The former Wales defender Keith Pontin died from dementia caused by repeated trauma to the head during his long playing career, an inquest has found.
Pontin played for Cardiff between 1976 and 1983 and made more than 200 league appearances as well as being capped twice by Wales.
He was diagnosed with early onset dementia in 2015 aged 59, and died at the Royal Glamorgan Hospital on 2 August 2020 aged 64.
His family, including his wife Janet – who has campaigned for a better understanding of dementia among players – and his two grown-up daughters, have always believed his condition was linked to years of sustaining multiple concussions during matches.
Pontypridd coroner’s court heard on Tuesday that a post-mortem examination carried out on Pontin by the pathologist Dr Esther Youd found the cause of death to be chronic traumatic encephalopathy (CTE).
William Stewart, consultant neuropathologist at Glasgow’s Queen Elizabeth University Hospital, who examined Pontin’s brain tissue, said: “The overwhelming pathology was of chronic traumatic encephalopathy.”
CTE is a progressive brain condition believed to be caused by repeated blows to the head and episodes of concussion. The symptoms of CTE affect the functioning of the brain and eventually lead to dementia.
During the hearing, a list of the injuries Pontin suffered throughout his career, compiled by his wife, was read to the court – beginning with a concussion during a match against Wrexham when he was playing for Cardiff aged 18.
Another incident saw him collide with Sam Allardyce during a game, causing him to need stitches to an eye. Other incidents noted injuries including cuts to his face, blows to his head, a broken nose and a back injury.
The assistant coroner David Regan said a number of statements described Pontin as a “gentle giant off the field” but a “competitive” footballer with a “combative” style.
Paul Burrows, a former Swansea player and teammate of Pontin’s at Barry Town, said Pontin was “expected to be dominant in the air and good at heading the ball” and added: “There was a time when he came back on the field with his head bandaged up with blood everywhere. Everyone thought that was great at the time, he was a hero sort of thing.
“Now there’s a lot more emphasis on checking out the head injuries. But back then if the player said he was fine, he would go back on the field.”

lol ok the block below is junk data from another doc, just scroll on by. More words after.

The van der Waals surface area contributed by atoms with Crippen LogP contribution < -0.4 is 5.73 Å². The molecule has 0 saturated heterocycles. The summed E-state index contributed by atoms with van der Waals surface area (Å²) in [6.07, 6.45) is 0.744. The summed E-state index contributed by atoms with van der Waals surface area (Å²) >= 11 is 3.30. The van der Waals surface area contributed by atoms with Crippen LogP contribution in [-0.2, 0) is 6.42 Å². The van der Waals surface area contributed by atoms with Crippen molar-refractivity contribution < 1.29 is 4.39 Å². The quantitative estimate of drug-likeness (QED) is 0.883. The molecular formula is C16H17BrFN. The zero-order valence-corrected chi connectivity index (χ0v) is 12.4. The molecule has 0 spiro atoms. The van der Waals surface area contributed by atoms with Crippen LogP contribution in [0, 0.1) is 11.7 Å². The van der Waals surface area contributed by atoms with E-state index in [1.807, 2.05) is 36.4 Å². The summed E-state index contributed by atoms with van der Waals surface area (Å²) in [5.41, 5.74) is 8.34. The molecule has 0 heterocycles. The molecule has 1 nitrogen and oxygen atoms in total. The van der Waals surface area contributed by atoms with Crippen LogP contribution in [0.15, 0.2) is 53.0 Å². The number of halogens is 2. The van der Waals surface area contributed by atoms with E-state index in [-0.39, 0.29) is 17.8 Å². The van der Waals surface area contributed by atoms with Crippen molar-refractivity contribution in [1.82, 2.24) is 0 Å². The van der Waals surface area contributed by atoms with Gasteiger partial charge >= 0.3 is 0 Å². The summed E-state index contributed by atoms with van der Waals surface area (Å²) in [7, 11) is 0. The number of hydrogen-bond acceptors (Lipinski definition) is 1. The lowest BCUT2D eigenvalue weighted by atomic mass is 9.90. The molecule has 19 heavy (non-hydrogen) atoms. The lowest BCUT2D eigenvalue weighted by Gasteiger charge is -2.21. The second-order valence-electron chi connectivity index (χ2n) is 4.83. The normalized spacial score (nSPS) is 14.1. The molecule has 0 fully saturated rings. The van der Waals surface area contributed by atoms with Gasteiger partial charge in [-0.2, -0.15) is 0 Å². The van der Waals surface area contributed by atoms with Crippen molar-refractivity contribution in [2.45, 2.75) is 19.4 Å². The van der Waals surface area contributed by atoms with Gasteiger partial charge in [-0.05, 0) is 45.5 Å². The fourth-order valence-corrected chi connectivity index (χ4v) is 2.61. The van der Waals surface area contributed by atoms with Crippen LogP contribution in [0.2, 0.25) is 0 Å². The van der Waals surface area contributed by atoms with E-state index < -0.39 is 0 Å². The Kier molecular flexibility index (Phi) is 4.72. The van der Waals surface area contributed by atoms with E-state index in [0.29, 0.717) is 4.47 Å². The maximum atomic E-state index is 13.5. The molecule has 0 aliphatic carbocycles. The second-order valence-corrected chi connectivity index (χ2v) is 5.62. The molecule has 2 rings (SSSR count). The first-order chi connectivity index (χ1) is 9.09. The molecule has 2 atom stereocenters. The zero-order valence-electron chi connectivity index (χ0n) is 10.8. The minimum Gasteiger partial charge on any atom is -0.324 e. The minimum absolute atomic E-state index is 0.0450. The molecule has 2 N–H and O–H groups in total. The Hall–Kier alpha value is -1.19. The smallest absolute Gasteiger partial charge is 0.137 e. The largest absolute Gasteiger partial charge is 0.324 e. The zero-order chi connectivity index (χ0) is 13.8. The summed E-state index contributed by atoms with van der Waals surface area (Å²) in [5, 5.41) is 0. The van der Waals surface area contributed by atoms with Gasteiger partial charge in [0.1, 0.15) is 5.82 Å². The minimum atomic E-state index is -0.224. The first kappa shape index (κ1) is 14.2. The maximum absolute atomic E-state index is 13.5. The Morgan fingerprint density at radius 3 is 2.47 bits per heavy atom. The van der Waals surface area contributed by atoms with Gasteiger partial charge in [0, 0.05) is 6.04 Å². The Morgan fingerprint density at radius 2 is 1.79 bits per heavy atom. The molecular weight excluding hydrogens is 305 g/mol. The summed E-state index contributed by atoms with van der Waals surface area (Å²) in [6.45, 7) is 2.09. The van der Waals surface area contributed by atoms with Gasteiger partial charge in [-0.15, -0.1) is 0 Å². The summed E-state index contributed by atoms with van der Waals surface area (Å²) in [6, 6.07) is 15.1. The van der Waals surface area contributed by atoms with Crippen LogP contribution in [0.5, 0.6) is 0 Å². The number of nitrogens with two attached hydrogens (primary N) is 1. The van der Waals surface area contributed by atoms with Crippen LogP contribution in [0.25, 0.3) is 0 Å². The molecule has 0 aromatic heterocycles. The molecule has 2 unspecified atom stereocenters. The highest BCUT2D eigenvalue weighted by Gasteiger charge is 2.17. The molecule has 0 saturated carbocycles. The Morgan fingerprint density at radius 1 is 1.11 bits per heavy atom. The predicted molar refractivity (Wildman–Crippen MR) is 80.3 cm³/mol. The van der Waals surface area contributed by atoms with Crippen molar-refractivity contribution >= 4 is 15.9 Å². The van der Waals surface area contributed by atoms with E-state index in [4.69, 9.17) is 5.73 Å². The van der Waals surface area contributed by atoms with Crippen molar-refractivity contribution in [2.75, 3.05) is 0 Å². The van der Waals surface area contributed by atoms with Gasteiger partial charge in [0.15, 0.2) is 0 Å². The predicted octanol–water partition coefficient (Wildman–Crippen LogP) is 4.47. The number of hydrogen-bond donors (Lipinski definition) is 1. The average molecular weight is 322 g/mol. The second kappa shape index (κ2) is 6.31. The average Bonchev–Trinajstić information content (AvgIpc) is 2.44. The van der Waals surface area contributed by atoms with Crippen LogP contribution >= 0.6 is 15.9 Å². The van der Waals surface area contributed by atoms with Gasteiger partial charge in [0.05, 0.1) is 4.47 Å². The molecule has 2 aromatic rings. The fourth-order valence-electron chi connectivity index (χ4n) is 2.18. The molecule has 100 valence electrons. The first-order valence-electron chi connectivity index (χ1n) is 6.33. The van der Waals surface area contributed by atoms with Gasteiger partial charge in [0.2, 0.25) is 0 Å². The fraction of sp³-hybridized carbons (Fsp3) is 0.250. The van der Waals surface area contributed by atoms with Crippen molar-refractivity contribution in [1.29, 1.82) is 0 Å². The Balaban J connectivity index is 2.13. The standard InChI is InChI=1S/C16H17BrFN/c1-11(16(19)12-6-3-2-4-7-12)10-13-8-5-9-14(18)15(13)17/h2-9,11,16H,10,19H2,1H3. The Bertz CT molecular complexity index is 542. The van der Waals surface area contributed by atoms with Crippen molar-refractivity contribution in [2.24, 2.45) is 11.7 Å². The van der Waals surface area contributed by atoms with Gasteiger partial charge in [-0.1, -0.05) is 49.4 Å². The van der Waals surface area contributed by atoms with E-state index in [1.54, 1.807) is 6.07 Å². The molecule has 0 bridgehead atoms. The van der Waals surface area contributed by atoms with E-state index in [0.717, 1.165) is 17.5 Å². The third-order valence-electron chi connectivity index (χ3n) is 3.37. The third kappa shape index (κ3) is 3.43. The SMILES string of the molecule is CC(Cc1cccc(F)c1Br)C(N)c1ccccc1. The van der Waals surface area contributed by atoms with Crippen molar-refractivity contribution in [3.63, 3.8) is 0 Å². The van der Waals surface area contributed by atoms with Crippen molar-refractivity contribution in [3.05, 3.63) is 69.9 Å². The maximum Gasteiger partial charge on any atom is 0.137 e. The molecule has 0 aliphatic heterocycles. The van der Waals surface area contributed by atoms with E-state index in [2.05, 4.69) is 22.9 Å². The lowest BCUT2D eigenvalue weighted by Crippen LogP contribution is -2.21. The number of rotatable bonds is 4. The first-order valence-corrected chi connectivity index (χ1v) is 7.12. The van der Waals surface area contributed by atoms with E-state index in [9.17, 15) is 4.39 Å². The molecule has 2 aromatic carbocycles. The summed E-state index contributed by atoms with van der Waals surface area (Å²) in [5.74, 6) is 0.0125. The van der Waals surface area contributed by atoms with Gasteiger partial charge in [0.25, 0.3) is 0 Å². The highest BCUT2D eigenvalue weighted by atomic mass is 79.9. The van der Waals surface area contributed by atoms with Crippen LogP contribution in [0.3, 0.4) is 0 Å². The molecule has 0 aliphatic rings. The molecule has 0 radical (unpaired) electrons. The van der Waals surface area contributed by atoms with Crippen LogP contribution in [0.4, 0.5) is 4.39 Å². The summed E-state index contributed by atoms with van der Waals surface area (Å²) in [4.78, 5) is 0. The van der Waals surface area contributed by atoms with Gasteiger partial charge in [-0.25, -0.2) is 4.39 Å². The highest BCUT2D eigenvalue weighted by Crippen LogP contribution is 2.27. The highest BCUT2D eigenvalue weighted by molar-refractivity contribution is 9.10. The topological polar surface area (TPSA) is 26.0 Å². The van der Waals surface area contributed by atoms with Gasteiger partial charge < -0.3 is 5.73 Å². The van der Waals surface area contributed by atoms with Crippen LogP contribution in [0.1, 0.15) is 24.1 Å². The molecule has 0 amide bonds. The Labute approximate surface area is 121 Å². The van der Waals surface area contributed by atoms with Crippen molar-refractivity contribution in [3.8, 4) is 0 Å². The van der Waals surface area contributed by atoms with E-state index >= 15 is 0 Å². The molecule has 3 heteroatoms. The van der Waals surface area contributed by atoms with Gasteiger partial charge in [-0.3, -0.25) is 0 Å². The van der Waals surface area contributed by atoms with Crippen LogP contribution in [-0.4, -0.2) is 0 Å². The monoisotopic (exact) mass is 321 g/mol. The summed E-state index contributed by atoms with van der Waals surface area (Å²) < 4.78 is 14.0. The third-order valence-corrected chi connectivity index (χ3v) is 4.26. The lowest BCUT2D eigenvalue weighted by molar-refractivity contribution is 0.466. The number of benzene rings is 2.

Another witness, David Cole from Barry Town – where Pontin played before he retired in 1991 – said of the game at the time: “It was a ‘men are men’ kind of attitude. If you went in for a ball and got hurt you just got on with it.”
Stewart gave evidence over video link and said he found a pattern of Tau protein in Pontin’s brain consistent with CTE, and that after collecting a history from Pontin’s wife believed it could only have been caused by his playing career.
“What comes through particularly strongly is the behavioural changes which were unlike him in terms of episodes of aggression and challenging behaviour,” he said. “All of it fits quite strongly with the current understanding of CTE.
“Dementia is a very loose term for a degenerative brain process, it’s an imprecise term. The precise term in this case is CTE. That is the precise term for his dementia.”
He said about 75% of former footballers and rugby players with dementia have CTE and former footballers are three and a half times more likely to develop CTE later in life, with the risk jumping to a five-fold chance for defenders.
“There is no evidence yet suggesting changes in the modern game have altered the risk,” he said.
A legal representative for Cardiff attended the inquest and questioned Stewart over his findings, claiming there was not enough evidence to prove Pontin’s career in football had caused CTE.
However, Regan said he found Stewart “extremely persuasive” and concluded: “Keith Pontin died from chronic traumatic encephalopathy caused by repetitive head injury suffered as a professional footballer.”